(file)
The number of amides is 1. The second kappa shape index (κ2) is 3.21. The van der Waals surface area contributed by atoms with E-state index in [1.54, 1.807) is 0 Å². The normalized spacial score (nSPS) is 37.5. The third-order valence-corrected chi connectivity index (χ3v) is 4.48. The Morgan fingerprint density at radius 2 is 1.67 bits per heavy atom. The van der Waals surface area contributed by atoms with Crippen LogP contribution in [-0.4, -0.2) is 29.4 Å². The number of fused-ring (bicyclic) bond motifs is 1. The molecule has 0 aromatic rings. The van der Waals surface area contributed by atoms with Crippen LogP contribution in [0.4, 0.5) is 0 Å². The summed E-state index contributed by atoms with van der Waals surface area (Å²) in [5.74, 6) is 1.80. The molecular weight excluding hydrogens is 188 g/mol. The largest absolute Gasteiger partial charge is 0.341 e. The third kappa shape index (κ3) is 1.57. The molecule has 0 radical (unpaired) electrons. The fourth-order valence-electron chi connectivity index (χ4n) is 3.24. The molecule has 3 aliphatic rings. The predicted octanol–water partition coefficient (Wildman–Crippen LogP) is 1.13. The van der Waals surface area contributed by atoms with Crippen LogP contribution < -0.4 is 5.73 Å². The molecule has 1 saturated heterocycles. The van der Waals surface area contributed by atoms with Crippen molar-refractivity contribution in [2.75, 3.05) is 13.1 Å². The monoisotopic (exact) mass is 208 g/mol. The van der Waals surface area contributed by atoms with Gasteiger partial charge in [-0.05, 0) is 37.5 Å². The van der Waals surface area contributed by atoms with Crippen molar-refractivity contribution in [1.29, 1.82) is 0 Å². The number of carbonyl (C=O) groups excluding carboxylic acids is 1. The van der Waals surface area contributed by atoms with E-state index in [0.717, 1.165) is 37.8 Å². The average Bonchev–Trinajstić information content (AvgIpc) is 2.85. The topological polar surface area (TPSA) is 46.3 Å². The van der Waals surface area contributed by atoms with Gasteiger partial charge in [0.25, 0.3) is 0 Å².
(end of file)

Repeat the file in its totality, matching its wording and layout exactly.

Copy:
The number of amides is 1. The second kappa shape index (κ2) is 3.21. The van der Waals surface area contributed by atoms with E-state index in [1.54, 1.807) is 0 Å². The normalized spacial score (nSPS) is 37.5. The third-order valence-corrected chi connectivity index (χ3v) is 4.48. The Morgan fingerprint density at radius 2 is 1.67 bits per heavy atom. The van der Waals surface area contributed by atoms with Crippen LogP contribution in [-0.4, -0.2) is 29.4 Å². The number of fused-ring (bicyclic) bond motifs is 1. The molecule has 0 aromatic rings. The van der Waals surface area contributed by atoms with Crippen LogP contribution in [0.4, 0.5) is 0 Å². The summed E-state index contributed by atoms with van der Waals surface area (Å²) in [5.74, 6) is 1.80. The molecular weight excluding hydrogens is 188 g/mol. The largest absolute Gasteiger partial charge is 0.341 e. The third kappa shape index (κ3) is 1.57. The molecule has 0 radical (unpaired) electrons. The fourth-order valence-electron chi connectivity index (χ4n) is 3.24. The molecule has 3 aliphatic rings. The predicted octanol–water partition coefficient (Wildman–Crippen LogP) is 1.13. The van der Waals surface area contributed by atoms with Crippen LogP contribution < -0.4 is 5.73 Å². The molecule has 1 saturated heterocycles. The van der Waals surface area contributed by atoms with Crippen molar-refractivity contribution in [2.75, 3.05) is 13.1 Å². The monoisotopic (exact) mass is 208 g/mol. The van der Waals surface area contributed by atoms with Gasteiger partial charge in [-0.05, 0) is 37.5 Å². The van der Waals surface area contributed by atoms with Crippen molar-refractivity contribution in [1.29, 1.82) is 0 Å². The number of carbonyl (C=O) groups excluding carboxylic acids is 1. The van der Waals surface area contributed by atoms with E-state index in [0.717, 1.165) is 37.8 Å². The average Bonchev–Trinajstić information content (AvgIpc) is 2.85. The topological polar surface area (TPSA) is 46.3 Å². The van der Waals surface area contributed by atoms with Gasteiger partial charge in [0.25, 0.3) is 0 Å².